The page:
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Fictitious Countries
Elliot has posted five new articles in the hoaxipedia. His theme was fictitious countries. Or rather, countries of an ambiguous legal status.

The Principality of New Utopia
An island "country" in the Caribbean established in 1999 by Oklahoma businessman Howard Turney, who prefers to be known as HSH Prince Lazarus.

The Dominion of Melchizedek
A South Pacific island country, that happens to be entirely underwater. It was founded in 1987 by California father and son Evan and Mark Pedley.

The Kingdom of Redonda
A tiny uninhabited island near the Caribbean island of Montserrat that the British science-fiction author M.P. Shiel claimed as his kingdom.

Principality of Outer Baldonia
A tiny island off the coast of Nova Scotia that Washington lawyer Russell Arundel claimed, in 1950, to be his principality.

Principality of Sealand
Billed as the world's smallest country, it's actually an anti-aircraft installation in the North Sea that was abandoned by the British in 1956 and subsequently occupied by pirate radio stations.
Categories: Places
Posted by The Curator on Thu Jan 10, 2008
Comments (14)
An acquaintance of mine went to a small "country" in Australia somewhere. He met the founder of the country (who referred to himself as the "prince", apparently). They stamped his passport and everything. Don't remember what it was called, but thought you might want to look into it.
Posted by Angela  in  Chicago  on  Thu Jan 10, 2008  at  12:36 PM
I think this is it:

http://www.principality-hutt-river.com
Posted by Angela  in  Chicago  on  Thu Jan 10, 2008  at  12:39 PM
I can remember reading about one or more of these many years ago. It was in one of the news magazines and reported on "countries" that had an ambasador to the USA that the State Department didn't recognize. The embassy of one of the "countries" was a mail drop in a small store in Washington DC. No one will pay attention to these "countries" until oil or something else important is discovered and then the land will be claimed by someone else. The only chance these places have is for some people to move there and start acting like a country. Until that happens these are more expensive versions of vanity plates on a car.
Posted by Christopher Cole  in  Tucson, AZ  on  Thu Jan 10, 2008  at  12:44 PM
I don't believe that Sealand is fictitious.

It really does exist, and really is its own country.
Posted by coit  on  Thu Jan 10, 2008  at  01:19 PM
Sealand is why I used the phrase "ambiguous legal status." Sealand really does exist, in the sense that it can be visited. But no other governments recognize it as a country, which is one of the usual tests for nation-hood.
Posted by The Curator  in  San Diego  on  Thu Jan 10, 2008  at  03:44 PM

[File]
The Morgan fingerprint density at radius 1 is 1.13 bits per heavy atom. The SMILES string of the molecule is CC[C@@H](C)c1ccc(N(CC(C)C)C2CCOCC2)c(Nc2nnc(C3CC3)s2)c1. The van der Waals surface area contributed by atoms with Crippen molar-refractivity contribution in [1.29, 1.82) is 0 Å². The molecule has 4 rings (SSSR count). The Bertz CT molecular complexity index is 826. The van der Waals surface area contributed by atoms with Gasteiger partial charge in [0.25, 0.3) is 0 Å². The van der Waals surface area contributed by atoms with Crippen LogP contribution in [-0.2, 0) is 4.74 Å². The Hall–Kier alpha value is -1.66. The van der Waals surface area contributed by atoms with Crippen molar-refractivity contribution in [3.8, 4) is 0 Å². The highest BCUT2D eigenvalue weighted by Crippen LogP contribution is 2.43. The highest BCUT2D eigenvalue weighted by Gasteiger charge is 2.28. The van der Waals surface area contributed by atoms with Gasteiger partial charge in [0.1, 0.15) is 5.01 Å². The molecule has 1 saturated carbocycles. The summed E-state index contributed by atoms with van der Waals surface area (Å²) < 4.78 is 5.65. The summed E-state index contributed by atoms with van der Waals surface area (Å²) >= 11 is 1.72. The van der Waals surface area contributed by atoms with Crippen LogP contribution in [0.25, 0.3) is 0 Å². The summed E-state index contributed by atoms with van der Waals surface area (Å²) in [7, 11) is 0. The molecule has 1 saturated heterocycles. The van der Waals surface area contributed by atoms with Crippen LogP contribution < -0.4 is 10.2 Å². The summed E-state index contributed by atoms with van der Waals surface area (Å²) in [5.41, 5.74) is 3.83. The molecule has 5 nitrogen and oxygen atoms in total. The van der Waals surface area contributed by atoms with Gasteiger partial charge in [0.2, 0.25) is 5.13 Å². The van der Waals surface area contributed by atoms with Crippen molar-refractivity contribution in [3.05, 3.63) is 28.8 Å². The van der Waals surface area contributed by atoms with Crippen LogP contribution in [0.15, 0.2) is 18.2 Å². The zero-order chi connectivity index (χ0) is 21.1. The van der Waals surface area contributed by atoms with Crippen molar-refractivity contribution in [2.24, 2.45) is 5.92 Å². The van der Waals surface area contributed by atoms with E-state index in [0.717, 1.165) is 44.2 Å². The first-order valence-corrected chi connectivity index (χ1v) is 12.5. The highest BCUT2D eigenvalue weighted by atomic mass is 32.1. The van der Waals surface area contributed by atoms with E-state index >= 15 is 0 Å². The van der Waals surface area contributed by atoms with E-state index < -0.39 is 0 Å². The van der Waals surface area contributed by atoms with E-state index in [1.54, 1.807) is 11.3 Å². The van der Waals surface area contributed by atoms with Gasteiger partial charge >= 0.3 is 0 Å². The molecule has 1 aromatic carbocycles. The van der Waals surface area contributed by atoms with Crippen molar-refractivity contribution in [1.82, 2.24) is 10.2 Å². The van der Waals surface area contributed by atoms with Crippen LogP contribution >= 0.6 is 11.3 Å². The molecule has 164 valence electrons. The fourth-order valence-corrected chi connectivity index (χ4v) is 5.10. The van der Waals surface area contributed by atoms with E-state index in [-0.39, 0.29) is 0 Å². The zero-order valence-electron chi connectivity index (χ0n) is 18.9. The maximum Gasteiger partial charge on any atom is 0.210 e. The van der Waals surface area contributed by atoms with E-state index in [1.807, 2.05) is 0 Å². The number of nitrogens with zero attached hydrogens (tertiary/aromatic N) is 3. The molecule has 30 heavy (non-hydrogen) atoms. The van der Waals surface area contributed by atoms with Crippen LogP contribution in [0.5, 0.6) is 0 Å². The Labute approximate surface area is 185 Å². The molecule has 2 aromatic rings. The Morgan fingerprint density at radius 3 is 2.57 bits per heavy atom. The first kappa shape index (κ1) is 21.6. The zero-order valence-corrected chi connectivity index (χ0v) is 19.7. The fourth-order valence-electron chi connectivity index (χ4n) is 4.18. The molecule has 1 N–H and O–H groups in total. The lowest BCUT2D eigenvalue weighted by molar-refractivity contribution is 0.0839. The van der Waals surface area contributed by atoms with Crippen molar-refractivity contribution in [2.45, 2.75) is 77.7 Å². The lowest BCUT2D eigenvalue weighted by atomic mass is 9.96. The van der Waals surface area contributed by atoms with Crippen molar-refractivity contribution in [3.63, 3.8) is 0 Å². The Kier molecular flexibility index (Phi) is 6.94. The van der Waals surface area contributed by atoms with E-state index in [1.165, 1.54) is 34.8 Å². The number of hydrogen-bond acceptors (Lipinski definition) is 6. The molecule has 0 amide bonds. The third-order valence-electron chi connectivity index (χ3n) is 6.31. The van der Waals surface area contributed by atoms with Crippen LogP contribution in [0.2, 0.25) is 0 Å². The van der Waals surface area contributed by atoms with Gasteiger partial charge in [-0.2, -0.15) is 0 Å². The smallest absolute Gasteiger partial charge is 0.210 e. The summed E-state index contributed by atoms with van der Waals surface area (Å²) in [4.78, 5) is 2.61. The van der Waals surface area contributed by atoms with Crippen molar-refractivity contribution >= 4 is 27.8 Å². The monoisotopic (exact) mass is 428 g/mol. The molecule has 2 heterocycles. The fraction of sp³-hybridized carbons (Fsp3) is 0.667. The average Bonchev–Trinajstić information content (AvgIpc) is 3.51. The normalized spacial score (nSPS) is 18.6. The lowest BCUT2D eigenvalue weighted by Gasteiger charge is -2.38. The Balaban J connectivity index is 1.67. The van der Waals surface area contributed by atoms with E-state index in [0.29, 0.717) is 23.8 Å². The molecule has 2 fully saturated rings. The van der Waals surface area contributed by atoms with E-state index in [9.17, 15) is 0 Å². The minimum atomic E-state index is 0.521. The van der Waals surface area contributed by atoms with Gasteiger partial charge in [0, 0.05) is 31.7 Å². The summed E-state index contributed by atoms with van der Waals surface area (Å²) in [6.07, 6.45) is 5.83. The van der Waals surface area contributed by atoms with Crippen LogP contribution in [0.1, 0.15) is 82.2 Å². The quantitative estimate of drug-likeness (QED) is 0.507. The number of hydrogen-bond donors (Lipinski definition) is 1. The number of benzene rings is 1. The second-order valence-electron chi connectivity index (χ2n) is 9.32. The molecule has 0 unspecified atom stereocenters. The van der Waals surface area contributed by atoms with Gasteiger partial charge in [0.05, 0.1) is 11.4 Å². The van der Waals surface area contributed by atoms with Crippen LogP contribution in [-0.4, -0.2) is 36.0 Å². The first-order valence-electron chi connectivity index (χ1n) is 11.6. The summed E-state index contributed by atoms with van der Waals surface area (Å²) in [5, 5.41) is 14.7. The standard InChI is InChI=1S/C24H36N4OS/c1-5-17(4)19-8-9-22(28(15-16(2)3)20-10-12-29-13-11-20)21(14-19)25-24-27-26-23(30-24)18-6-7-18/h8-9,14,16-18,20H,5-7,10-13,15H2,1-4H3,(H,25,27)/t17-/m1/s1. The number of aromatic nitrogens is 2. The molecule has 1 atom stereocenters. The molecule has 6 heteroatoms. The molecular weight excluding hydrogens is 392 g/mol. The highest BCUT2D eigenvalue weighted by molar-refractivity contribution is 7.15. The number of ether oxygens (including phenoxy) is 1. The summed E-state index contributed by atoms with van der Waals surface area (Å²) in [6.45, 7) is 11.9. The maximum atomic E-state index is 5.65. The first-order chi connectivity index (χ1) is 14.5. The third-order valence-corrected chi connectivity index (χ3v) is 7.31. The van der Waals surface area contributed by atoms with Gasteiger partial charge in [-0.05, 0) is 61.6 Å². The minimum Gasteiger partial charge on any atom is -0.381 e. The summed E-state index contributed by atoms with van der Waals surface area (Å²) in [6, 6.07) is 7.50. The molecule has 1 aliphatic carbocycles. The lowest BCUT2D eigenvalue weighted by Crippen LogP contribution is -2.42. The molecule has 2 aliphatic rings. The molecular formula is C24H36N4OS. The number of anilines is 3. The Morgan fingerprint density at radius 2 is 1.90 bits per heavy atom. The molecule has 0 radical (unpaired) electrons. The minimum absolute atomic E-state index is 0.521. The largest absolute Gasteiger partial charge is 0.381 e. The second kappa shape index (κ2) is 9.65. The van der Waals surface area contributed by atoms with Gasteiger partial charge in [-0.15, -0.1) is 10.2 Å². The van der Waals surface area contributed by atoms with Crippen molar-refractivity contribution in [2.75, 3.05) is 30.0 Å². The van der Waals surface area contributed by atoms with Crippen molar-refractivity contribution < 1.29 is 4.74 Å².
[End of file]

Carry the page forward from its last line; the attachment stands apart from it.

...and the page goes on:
One of my unfulfilled fantasies is to have my own country. Alternatively, I would love for one of the "cargo cults" in the South Pacific to worship me as their God. I actually have a cargo cult picked out. If I ever hit the lottery, I would try to make my fantasy come true. Yes, that means that I'm incredibly goofy.
Posted by Cranky Media Guy  on  Fri Jan 11, 2008  at  03:45 AM
A few years back, I saw an ad in a magazine (Parade?) for coins issued by the Hutt River Province. The ad made it sound as if the Province is recognized as a real country (of course) but it's basically just the fantasy of the "Prince."

Alex is right about Sealand, by the way. It's an abandoned British Navy tower out in the Atlantic. Recently I read that the family which has possessed it for decades wanted to sell it. I haven't heard anything about anyone purchasing it from them. As I recall, the asking price was pretty high.
Posted by Cranky Media Guy  on  Fri Jan 11, 2008  at  03:49 AM
If this subject interests you, check out the Wikipedia entry for "micronations." There's even a lovely photo of Sealand.
Posted by Cranky Media Guy  on  Fri Jan 11, 2008  at  03:54 AM
There's an nice Straight Dope article on nationhood (http://www.straightdope.com/classics/a3_300.html). And Wired had an excellent article on Sealand in particular (http://www.wired.com/wired/archive/8.07/haven.html).

Sealand is an interesting case. In some sense, the strongest case for Sealand's nationhood is that they fired upon a British warship and Britain backed down -- which certainly seems like a small war with Sealand being the victor.
Posted by Taed  on  Sat Jan 12, 2008  at  09:59 AM
Many people have been asking me: "Raoul- where is this country Ramonia that you have spoken of oftenly?" So, I, Raoul, The Tickler of a Thousand Frenches, will clear this up for you so much now. I have said that my people are Ramonian, but I have never told the name of the Land of My Birth. This is for reasons that cannot be told, for great and dark occurences would be the harmful result, okay? And one more thing for you hoax peoples, stop sending me the pictures of the women. I have many, but no simple photograph can would suffice. Send Raoul women, okay? Hah ha ha. I am sorry, I should not tweak your unmentions, right? Rrrraoul
Posted by Raoul  on  Sat Jan 12, 2008  at  04:00 PM
Raoul- wuts up, dog?
Posted by Hairy Houdini  on  Sat Jan 12, 2008  at  04:00 PM
go away you Hairy, and don't put nothing up my dog, okay? Raoul is serious this time, so don't go there, you smelly dog stuffer. Rrrraoul
Posted by Raoul  on  Sat Jan 12, 2008  at  04:03 PM
o-kay...
Posted by Hairy Houdini  on  Sat Jan 12, 2008  at  04:04 PM
I hate to tell you, Sealand is a real country, just a few miles off of the coast of England... Sadly, you can become royalty by purchasing a kit (Go to sealand.com).

The rumor behind the story is somewhat true from what I have researched, however, they say fact can be stranger than fiction, but yes, it is an old abandoned rig from WWII.
Posted by Micheal  in  USA  on  Mon Jan 14, 2008  at  04:58 PM
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